No federal privacy law will make it in the US this year, sources say

You know about that one, much-hemmed-and-hawed-over, GDPR-ish, national, US privacy law? The one we don’t have? The lack of which means the country’s data privacy landscape is made up of a crazy quilt of state laws?

Not happening. Not this year.

In spite of the US Federal Trade Commission (FTC) marching down to Capitol Hill to beat the drum for a unified federal privacy law (and more regulatory powers to enforce it), and in spite of both the House and Senate holding hearings on privacy legislation, transparency about how data is collected and shared, and the stiffening of penalties for data-handling violations, the US is not likely to see an online privacy bill come before Congress this year.

That’s according to Reuters’ anonymous sources, who say that lawmakers haven’t managed to agree on issues such as whether the bill would preempt state rules.

And when we’re talking about state rules, we’re talking about the elephant in the room: California’s Consumer Privacy Act (CCPA), which goes into effect on 1 January 2020.

In lieu of a federal law – the one we’re not getting this year because nobody can agree on what it should do – the CCPA might turn into the ipso facto privacy rule of the land. Tech companies are terrified that it’s going to be strict, and it’s going to be expensive for all the companies that slurp up consumer data to track us, market at us and profit from selling our data …Or which screw up by fumbling that data, or which quietly pickpocket that data, as the case may be.

In hearings over possible privacy legislation – which neither you nor I have been invited to, fellow citizen, though tech companies have – lawmakers and online advertising representatives have grumbled about tough laws such as the CCPA and the EU’s General Data Protection Regulation (GDPR), saying that such strict laws could lead to businesses being swamped by fines and compliance costs, and that consumers have been buried in a blizzard of required notices and privacy policies they don’t bother to read.

During a Congressional hearing in February 2019, this is what Dave Grimaldi, executive vice president for public policy at Interactive Advertising Bureau, had to say about the CCPA’s requirement that businesses have to hand over consumers’ data when requested:

[If a business doesn’t meet the timeline], it is in the violation of the law. [Given the potential for thousands of requests,] that’s something smaller companies wouldn’t be able to deal with.

Without a federal law to save them from having to submit to the California law, tech companies, retailers, advertising firms and others dependent on collecting consumer data to track users and increase sales – think Google, Amazon, Facebook or Walmart, to name just a few – are worried that the strict requirements of the CCPA are going to tear a hole in their corporate pockets. They all collect data on shoppers, whether it’s to run their sites or to derive online data in order to provide “free” services in exchange for advertising at us.

Reuters quoted Gary Kibel, a partner specializing in technology and privacy at law firm Davis & Gilbert, who said that complying with California law will be quite a challenge for such companies:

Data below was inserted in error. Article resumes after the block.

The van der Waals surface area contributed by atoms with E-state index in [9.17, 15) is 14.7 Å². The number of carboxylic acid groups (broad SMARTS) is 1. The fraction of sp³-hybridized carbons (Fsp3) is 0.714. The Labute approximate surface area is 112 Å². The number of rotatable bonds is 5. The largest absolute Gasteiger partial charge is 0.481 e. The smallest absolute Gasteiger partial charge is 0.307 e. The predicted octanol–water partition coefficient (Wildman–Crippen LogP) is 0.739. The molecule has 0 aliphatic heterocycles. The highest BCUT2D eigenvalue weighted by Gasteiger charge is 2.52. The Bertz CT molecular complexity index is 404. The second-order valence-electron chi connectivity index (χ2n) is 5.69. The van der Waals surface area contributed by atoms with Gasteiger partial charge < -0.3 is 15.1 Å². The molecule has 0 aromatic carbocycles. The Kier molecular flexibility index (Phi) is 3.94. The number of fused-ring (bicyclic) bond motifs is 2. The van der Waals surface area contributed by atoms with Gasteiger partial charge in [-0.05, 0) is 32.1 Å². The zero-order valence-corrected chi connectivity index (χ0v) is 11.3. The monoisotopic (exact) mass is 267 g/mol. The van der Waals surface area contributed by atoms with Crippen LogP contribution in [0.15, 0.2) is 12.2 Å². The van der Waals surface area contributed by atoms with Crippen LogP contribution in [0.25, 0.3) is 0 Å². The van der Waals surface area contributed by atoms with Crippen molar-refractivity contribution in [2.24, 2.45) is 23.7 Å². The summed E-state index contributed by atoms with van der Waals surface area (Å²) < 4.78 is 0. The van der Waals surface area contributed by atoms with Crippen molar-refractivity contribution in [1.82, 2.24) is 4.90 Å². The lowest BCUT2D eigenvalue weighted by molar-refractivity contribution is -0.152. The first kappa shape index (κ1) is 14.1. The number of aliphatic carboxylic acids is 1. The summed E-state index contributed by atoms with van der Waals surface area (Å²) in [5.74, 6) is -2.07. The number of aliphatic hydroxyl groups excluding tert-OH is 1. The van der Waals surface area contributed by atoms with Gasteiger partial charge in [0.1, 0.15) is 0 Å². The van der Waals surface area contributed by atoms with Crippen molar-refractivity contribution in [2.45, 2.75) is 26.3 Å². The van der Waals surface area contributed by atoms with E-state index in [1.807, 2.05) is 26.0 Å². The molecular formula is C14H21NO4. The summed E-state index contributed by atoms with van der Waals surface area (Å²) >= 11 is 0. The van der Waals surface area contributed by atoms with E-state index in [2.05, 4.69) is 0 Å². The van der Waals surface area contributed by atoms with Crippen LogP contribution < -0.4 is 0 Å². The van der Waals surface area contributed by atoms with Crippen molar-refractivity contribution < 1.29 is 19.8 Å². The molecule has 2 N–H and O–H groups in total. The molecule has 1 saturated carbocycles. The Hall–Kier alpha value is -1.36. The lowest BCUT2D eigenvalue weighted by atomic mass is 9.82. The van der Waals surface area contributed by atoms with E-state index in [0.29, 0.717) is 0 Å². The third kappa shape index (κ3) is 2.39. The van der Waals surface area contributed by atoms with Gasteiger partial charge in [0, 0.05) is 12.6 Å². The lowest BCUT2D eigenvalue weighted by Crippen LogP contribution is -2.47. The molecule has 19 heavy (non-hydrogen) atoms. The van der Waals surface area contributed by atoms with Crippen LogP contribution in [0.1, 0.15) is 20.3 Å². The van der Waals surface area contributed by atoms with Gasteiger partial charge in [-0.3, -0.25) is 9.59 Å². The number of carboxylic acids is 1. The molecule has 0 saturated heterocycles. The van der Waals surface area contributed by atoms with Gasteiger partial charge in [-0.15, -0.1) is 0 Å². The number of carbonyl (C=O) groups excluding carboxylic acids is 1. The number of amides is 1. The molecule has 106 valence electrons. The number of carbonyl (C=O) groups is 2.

This will be tremendously challenging… companies need to really focus on complying with California now because there is not going to be a life raft from a federal level.

Sources involved in legislation negotiations told Reuters that a discussion draft might arrive before year’s end, but these are some of the issues still to be ironed out:

  • Is it sufficient to simply ask consumers to consent to collection of personally identifiable information (PII) and to give them the opportunity to opt out?
  • How will the new law be enforced?
  • How much information should be deemed private?
  • How should the law govern how consumer information gets shared with third parties?

A draft of the federal bill is expected to be released before year’s end, sources said. A draft of the House version of the bill could arrive within a few weeks, one source said.

The GDPR-ish CCPA

California’s law isn’t just for California businesses, of course. Businesses that do business or have customers, or potential customers, in California will still be on the hook, if they meet one of these criteria:

  • Have an annual gross revenue more than $25 million.
  • Receives, shares, or sells personal information of more than 50,000 individuals.
  • Earns 50% or more of its annual revenue from selling personal information of consumers.

Consumers’ rights under CCPA can be grouped into these general categories:

  1. Businesses must inform consumers of their intent to collect personal information.
  2. Consumers have the right to know what personal information a company has collected, where the data came from, how it will be used, and with whom it’s shared.
  3. Consumers have the right to prevent businesses from selling their personal information to third parties.
  4. Consumers can request that businesses remove their personal information.
  5. Businesses are prohibited from charging consumers different prices or refusing service, even if the consumer exercised their privacy rights.

We’re still waiting for California’s attorney general to issue regulations about the law, but we do know that each violation carries a $7,500 fine.

One of Reuters’ sources who’s pushing for a federal privacy law said that without it, the CCPA is going to hurt:

California will go into effect without Congress doing anything this year on the federal bill. That’s a big problem because of the business impact this will have.